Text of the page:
My best advice is if you are traveling overseas and need to stay in contact is to buy a Skype phone number and then have this forward to the ATT phone. This means for $2/day (the ATT fee) and 1p / minute (the skype charge) you can chat to people in the UK. The only catch is they will need to call you to get routed through. It’s a good way to spend a few hours on a quiet back road chatting to one of your good friends whilst burning down the miles. By the way pay-as-you-go ATT wasn’t setup in Wyoming or Idaho when I was there, so you might be on your own there.

Air Mat

Lets face it, once you have been on the bike for hours on end one of the most important things is being able to have a good nights sleep. I did quite a bit of research before making my purchase. I started my camping career with a thin foam mat before upgrading to a therm-a-rest in my teens. I have to be honest both of these really felt like sleeping on the floor with tiny bit of padding, a big stone would easily disturb your sleep. I found a company called Alpkit, they make a range of sleeping mats, quite a few are like the therm-a-rest but the make one model called the Numo:

This folds down to a tiny size to attach to the bike and is incredibly comfortable. I cannot recommend enough. You need to realize that you do have to blow it up (normally takes 3 or 4 minutes).

Rims & Panniers

I learnt this the hard way, strong wheels are good, especially when you are loading them with lots of weight. The Jamis Bosanova I bought came with standard 32 spoke wheels, you’ll find more expensive touring bikes come with 36 spokes per wheel, the standard road bike will come with 32 spokes. You can cycle with 1,2, or maybe 3 spokes loose anymore then you are on the downslope towards wheel collapse. A spoke tuner to try and keep them tight is a good idea. Anyway if you are going to load a bike make sure you have 36 spokes where the weight is.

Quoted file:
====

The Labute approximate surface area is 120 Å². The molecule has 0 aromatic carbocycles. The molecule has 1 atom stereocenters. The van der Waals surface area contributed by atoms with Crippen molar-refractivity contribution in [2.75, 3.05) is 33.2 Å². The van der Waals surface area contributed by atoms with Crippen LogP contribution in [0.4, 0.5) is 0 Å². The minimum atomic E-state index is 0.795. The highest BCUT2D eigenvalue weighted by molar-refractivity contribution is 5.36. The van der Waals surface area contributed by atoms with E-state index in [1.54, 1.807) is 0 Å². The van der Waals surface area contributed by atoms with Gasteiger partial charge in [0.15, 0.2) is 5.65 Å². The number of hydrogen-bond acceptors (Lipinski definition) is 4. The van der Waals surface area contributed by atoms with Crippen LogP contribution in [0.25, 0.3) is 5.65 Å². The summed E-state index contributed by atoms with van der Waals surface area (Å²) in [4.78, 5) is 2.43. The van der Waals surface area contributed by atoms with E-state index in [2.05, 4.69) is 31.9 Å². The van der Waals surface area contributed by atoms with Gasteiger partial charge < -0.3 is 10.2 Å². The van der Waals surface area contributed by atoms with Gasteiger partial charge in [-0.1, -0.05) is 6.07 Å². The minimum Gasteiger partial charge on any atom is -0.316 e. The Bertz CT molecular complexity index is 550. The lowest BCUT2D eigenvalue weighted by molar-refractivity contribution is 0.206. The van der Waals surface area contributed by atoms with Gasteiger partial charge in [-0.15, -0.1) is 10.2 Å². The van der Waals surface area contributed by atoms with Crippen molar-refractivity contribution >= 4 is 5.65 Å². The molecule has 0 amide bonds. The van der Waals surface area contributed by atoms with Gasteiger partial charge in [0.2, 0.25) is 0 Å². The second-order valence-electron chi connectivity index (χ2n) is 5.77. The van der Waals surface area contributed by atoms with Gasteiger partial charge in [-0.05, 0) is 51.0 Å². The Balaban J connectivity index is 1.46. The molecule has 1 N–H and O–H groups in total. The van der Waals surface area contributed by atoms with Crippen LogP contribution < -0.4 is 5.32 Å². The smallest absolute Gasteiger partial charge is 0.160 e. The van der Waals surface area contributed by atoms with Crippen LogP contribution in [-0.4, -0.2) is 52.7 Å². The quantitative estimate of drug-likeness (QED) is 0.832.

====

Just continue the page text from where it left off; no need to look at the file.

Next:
This brings me on nicely to panniers. After extensive research I settled on some rear Ortlieb panniers. Ortlieb are the gold standard of panniers from my understanding, they are tough and very waterproof. Nobody wants their belongings getting wet. The top of the panniers kind of roll close, I was surprised how simple the closing system was. In addition the material is fairly tough and can take being scratched or dropped on.  The only thing I will say is that you can’t stick stickers to them, they seem to come straight off. I selected only rear panniers as I could get all my stuff in them, I’m a bit intrigued when people have front and rear panniers, maybe if you are cycling across Siberia or Africa but I’m not sure why you’d need them across the United States. I was a bit suspicious of steering with front panniers, I’d imagine it makes the bike less responsive – but I’m only speculating.